In December 2018, a bill was laid before Parliament to amend the Public Holiday Act, 2001 (Act 601) to provide for three different holidays.
These new holidays were 7th of January which was observed as the Constitution Day for the first time earlier in 2019, 4th of August which was described as the Founders’ Day and 21st of September was marked as Kwame Nkrumah Memorial Day.
In 2017, President Nana Addo Dankwa Akufo-Addo proposed that 4th August should be observed as Founders’ Day in memory of successive generations of Ghanaians who contributed to the liberation of the country from colonial rule and 21st September set aside as a memorial day for Dr Kwame Nkrumah, Ghana’s first President who was instrumental in the fight for the 6th March Independence.
The bill was subsequently passed by Parliament and assented to by the President.
Today, January 7, 2020, has been declared a public holiday to mark Constitution Day, for the second time, after it was observed for the first time in Ghana on January 7th 2019, according to a statement signed by the Minister for Interior, Ambrose Dery.
The statement has, however, called on Ghanaians to observe the day as a statutory public holiday throughout the country.
“The general public is hereby informed that Tuesday, 7th January 2020 which marks Constitution Day, is a statutory public holiday and should be observed as such throughout the country, ” the statement added.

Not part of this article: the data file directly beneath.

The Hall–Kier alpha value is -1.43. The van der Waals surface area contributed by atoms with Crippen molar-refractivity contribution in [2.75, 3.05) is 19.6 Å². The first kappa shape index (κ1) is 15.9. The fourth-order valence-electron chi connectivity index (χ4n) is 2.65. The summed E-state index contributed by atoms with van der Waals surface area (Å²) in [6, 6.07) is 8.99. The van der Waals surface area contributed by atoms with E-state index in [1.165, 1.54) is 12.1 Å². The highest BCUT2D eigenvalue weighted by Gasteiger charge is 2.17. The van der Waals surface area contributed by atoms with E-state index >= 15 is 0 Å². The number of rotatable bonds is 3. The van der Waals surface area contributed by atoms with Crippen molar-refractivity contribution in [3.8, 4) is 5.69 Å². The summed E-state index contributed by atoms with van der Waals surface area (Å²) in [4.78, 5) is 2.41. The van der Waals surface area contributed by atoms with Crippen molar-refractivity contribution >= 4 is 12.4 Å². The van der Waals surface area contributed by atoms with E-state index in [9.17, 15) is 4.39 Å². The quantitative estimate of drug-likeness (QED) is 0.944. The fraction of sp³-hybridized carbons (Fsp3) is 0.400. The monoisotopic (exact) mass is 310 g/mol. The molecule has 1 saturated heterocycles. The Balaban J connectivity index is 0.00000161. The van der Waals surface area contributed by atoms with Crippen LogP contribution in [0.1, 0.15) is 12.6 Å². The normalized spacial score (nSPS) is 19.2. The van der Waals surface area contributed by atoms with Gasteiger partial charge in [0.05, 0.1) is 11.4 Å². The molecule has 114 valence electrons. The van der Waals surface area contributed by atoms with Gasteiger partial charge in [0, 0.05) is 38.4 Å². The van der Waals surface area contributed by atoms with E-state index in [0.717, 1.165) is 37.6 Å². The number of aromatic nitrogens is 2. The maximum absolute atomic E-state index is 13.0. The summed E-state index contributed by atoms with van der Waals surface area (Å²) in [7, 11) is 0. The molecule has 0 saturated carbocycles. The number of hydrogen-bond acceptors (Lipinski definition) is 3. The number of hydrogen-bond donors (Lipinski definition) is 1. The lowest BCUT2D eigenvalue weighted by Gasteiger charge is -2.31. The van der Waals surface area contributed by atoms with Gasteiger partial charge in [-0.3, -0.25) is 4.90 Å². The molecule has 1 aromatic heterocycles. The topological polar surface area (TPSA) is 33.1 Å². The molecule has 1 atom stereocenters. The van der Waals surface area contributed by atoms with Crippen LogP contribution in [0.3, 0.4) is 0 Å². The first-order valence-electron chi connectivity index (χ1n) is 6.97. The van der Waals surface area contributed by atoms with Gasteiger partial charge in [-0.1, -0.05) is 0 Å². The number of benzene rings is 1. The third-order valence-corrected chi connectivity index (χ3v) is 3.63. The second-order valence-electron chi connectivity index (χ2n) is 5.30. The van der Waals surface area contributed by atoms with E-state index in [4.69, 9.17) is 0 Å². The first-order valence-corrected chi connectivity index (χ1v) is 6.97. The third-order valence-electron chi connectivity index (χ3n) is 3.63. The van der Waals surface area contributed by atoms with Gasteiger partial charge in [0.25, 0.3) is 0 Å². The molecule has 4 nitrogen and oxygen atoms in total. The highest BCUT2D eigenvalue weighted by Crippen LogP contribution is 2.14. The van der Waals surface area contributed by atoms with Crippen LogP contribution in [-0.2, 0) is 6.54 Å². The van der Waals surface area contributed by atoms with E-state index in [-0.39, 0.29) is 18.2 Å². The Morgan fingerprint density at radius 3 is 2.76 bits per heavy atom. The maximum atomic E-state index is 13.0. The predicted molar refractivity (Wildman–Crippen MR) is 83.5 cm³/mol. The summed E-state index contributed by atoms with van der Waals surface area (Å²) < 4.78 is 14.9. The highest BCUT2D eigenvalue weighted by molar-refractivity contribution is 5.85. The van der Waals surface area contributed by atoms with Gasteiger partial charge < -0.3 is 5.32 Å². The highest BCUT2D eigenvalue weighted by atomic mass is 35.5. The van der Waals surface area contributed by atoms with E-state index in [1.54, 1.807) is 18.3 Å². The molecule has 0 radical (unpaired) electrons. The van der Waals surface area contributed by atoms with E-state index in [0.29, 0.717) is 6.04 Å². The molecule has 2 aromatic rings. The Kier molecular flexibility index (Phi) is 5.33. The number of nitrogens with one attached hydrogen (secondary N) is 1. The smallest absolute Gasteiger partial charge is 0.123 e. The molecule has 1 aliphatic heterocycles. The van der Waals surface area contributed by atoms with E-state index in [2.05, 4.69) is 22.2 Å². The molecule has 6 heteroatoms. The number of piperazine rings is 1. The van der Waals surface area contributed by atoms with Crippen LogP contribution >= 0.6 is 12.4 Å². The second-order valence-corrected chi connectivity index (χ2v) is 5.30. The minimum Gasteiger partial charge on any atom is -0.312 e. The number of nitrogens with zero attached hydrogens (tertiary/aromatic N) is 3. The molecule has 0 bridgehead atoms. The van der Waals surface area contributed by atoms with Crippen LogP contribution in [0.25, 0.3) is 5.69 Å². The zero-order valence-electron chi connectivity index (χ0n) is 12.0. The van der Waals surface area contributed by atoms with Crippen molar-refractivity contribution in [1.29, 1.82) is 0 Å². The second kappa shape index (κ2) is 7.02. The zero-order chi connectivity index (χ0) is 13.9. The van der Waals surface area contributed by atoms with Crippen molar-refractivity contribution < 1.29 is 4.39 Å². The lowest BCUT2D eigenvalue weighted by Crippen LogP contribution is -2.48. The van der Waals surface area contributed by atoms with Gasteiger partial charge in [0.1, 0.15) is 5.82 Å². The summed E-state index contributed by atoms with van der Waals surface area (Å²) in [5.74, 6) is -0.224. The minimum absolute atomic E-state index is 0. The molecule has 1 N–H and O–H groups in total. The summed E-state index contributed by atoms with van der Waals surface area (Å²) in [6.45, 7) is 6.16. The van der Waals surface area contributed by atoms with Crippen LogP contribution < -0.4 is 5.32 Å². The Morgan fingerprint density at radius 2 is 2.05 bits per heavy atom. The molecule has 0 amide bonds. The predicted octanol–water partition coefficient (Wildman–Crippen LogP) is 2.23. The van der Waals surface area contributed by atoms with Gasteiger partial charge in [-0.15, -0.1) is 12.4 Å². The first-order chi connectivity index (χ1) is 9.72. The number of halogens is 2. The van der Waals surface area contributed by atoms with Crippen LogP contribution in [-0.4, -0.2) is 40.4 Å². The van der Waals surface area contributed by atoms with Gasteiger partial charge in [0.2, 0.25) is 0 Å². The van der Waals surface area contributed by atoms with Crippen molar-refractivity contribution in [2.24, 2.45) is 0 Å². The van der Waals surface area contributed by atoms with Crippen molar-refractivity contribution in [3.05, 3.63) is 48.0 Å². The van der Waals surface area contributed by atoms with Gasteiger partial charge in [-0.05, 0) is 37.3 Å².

Is this not ironical, as the majority of the citizens urged to observe the day are not well abreast with the 1992 Constitution? Much more the relevance of the said holiday? I stand corrected.
This is the second time such a day is being observed. Meanwhile, most citizens interviewed when the initial one was marked and even today, which has informed the writing of this article were and are still ignorant of the day, its relevance and the 1992 Constitution in general, which came into force for the Fourth Republic of Ghana on January 7th, 1993 to define the fundamental political principles establishing the structure, procedures, powers and duties of government, structure of the judiciary and legislature and spells out the fundamental rights and duties of a citizen.
Has the National Commission for Civic Education (NCCE) sensitized the citizenry enough on the day? What public education have students, who are the future of the country received on the day?
Not to be seen or come off as playing the devil’s advocate, but for the country not to lose out on the relevance of the assented Constitution Day being commemorated today, I join the call of Dr Kojo Asante, the Director of Advocacy and Policy Engagement at the Centre for Democratic Development -Ghana (CDD-Ghana) and Dr Emmanuel Akwetey, the Executive Director of the Institute for Democratic Governance (IDEG) to indeed engage the citizenry (schools and communities) on the relevance of Ghana’s Constitution Day
The day marks the adoption of the Constitution of the Fourth Republic of Ghana on January 7th, 1993 and has been declared as an additional holiday under section 2 of the Public Holiday Act, 2001 (Act 601).